I don't like to be the one to raise the alarm, but many of you have been so caught up in the Valentines Day whirl that you probably have not planned adequately for the next big holiday: Yes, Presidents Day is Monday. Have you decorated? Shopped? Gotten your cards out in the mail?
Cherries are a traditional Presidents Day motif. When I was in elementary school, back when Lincoln's Birthday and Washington's Birthday were celebrated separately, but neither with an official holiday, we made construction-paper stovepipe hats in honor of Lincoln and something cherry-tree related in honor of Washington. I don't think kids learn about Washington confessing to chopping down a cherry tree any more, and it's sad to see that little bit of folklore slip away. On the other hand, my daughter got a really good grade on her living-history portrayal of Andrew Jackson in her AP US History class, so I probably shouldn't worry that she doesn't know a bit of historical trivia that's probably not even true.
Since cherries are one of my favorite motifs, though, I'll do my best to keep tradition alive. The towel on the left is vintage, and the towel on the right is one I made, adapting the cherry design. The little corner of patchwork on top is a little mat that was a gift from Amy, who ...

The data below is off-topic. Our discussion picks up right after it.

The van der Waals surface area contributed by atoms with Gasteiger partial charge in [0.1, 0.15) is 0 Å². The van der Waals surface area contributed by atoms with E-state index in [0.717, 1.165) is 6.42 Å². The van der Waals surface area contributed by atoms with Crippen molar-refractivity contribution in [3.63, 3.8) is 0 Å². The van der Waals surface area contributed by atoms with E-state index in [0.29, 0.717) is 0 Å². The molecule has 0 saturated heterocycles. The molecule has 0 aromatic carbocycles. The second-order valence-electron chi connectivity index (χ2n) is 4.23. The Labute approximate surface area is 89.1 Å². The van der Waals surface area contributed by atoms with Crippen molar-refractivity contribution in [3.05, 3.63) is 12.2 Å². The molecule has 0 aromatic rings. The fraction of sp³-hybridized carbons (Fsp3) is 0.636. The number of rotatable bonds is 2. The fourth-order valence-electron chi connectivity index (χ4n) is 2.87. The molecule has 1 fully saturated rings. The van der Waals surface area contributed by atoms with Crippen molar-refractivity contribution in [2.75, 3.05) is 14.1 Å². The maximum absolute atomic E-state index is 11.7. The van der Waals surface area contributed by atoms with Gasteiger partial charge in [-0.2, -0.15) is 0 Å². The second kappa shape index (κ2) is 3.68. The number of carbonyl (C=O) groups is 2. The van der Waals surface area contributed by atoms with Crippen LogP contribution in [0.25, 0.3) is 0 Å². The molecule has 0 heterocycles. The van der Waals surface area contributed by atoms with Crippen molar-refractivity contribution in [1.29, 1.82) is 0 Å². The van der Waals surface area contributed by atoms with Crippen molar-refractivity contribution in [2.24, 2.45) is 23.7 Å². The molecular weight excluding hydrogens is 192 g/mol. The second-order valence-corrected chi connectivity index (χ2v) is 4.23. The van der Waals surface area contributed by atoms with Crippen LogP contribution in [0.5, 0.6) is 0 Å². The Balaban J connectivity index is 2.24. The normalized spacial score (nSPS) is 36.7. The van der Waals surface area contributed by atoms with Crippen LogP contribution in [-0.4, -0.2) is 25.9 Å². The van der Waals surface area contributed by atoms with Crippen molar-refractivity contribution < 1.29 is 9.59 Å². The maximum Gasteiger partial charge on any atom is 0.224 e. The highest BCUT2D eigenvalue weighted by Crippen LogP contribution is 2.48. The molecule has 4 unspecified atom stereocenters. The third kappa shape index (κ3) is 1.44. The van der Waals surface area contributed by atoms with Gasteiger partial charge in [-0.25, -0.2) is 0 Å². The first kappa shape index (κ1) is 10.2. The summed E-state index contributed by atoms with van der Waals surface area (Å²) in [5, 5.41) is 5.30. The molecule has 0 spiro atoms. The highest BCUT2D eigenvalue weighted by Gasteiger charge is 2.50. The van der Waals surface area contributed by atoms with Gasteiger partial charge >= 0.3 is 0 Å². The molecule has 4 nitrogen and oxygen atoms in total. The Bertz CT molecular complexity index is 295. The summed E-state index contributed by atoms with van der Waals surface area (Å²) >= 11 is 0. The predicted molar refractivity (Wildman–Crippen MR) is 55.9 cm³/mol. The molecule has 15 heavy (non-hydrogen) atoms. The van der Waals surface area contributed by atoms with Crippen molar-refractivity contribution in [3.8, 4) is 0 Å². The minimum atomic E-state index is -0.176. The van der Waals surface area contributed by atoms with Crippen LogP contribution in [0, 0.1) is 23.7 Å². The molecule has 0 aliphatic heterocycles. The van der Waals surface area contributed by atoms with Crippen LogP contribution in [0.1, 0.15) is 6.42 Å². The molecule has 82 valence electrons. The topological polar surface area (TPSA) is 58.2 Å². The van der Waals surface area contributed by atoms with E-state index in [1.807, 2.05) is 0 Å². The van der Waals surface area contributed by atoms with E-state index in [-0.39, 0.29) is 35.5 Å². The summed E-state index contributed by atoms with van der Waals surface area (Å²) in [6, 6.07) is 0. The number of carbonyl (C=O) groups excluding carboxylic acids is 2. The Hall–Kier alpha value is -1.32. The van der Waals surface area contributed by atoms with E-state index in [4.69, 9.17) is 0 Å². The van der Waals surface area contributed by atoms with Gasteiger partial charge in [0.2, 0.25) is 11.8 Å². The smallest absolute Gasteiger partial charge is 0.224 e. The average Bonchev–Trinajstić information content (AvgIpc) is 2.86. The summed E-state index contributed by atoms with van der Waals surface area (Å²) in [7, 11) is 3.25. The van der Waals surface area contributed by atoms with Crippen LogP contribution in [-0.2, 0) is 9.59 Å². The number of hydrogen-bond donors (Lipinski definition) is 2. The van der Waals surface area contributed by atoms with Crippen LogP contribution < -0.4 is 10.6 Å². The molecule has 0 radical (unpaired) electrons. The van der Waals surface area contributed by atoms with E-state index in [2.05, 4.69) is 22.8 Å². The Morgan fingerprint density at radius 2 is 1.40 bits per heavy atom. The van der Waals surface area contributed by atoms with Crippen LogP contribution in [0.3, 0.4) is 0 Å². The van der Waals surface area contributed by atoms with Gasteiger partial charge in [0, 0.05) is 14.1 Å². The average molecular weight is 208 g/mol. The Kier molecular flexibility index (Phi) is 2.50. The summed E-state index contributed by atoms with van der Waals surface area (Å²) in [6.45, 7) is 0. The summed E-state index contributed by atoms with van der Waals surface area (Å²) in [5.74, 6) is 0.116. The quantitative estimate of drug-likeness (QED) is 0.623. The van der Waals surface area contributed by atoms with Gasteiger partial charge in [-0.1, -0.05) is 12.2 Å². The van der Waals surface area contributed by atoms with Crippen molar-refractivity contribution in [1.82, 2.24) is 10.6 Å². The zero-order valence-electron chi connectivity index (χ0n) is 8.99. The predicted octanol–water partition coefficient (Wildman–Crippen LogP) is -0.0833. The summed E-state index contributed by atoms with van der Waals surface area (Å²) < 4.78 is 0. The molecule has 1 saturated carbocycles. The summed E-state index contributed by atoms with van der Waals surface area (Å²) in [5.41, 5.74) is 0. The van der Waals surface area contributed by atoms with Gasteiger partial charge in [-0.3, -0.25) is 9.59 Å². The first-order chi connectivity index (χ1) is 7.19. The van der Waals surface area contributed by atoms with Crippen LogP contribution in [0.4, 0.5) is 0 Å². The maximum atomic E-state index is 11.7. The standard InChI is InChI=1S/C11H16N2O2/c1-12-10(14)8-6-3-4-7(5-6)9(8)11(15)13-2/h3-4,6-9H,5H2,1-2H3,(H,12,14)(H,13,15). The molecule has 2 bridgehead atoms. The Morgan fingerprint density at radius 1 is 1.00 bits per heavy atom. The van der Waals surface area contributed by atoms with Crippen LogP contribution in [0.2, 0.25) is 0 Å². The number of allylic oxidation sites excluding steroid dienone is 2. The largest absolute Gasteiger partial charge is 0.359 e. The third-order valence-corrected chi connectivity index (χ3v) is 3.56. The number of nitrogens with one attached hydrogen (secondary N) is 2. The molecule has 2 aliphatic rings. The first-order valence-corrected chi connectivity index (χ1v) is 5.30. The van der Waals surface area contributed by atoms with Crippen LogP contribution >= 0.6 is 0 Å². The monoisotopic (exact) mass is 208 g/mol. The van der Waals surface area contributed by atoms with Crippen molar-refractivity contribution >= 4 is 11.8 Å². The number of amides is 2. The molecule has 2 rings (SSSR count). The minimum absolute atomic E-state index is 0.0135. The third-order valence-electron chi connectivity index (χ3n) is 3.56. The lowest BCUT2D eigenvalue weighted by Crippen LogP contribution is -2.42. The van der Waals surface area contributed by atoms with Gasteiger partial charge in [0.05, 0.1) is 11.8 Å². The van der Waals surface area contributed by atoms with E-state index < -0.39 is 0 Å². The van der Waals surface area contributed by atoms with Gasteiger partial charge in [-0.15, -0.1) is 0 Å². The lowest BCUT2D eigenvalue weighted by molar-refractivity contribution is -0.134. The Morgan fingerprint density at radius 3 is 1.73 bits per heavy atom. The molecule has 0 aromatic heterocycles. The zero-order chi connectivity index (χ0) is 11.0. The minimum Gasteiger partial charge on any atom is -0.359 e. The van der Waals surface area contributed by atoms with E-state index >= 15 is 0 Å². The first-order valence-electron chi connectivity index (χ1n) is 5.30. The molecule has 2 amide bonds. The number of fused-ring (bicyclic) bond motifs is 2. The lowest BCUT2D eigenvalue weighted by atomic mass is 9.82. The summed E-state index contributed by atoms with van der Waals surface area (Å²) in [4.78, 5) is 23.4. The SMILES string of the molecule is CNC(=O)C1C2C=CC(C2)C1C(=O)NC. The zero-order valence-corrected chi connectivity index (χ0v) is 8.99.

A few weeks ago, I foolishly promised to share some directions from this book for making decorative objects from gumdrops. As is the case in so many ventures in my life, this proved less interesting than I expected. While I had no intention of recreating The Father of Our Country in sugar-coated candies, I did think I could manage to make a gumdrop cherry tree like the one in the lower left corner.
And, in fact, I did. To do this, you need, obviously, gumdrops, as well as cinnamon candies, lollipop sticks, a sharp knife and a rolling pin. Flatten the green gumdrops with the rolling pin. Use the tip of the knife to make a little hollow for the cinnamon-candy cherries (they'll stick better that way), and press the cherries into place. Pop in the lollipop stick, and then pop it into the base.
I wish I could make it sound more complicated, but it's not. I recommend using the traditional sugary gumdrops and not the spice drops. The spice drops look the same, but they are delicious and might not last long enough to reach the craft stage.
While you've got the gumdrops and the rolling pin out, wondering how a life that began with so much promise ended up with making odd crafts out of candy, you might as well go whole-hog and make a gumdrop cherry decoration. Spearmint gumdrop leaves, flattened red gumdrops, a little piece of white gumdrop for highlight and some licorice Twizzlers. I bet you can figure it out from there.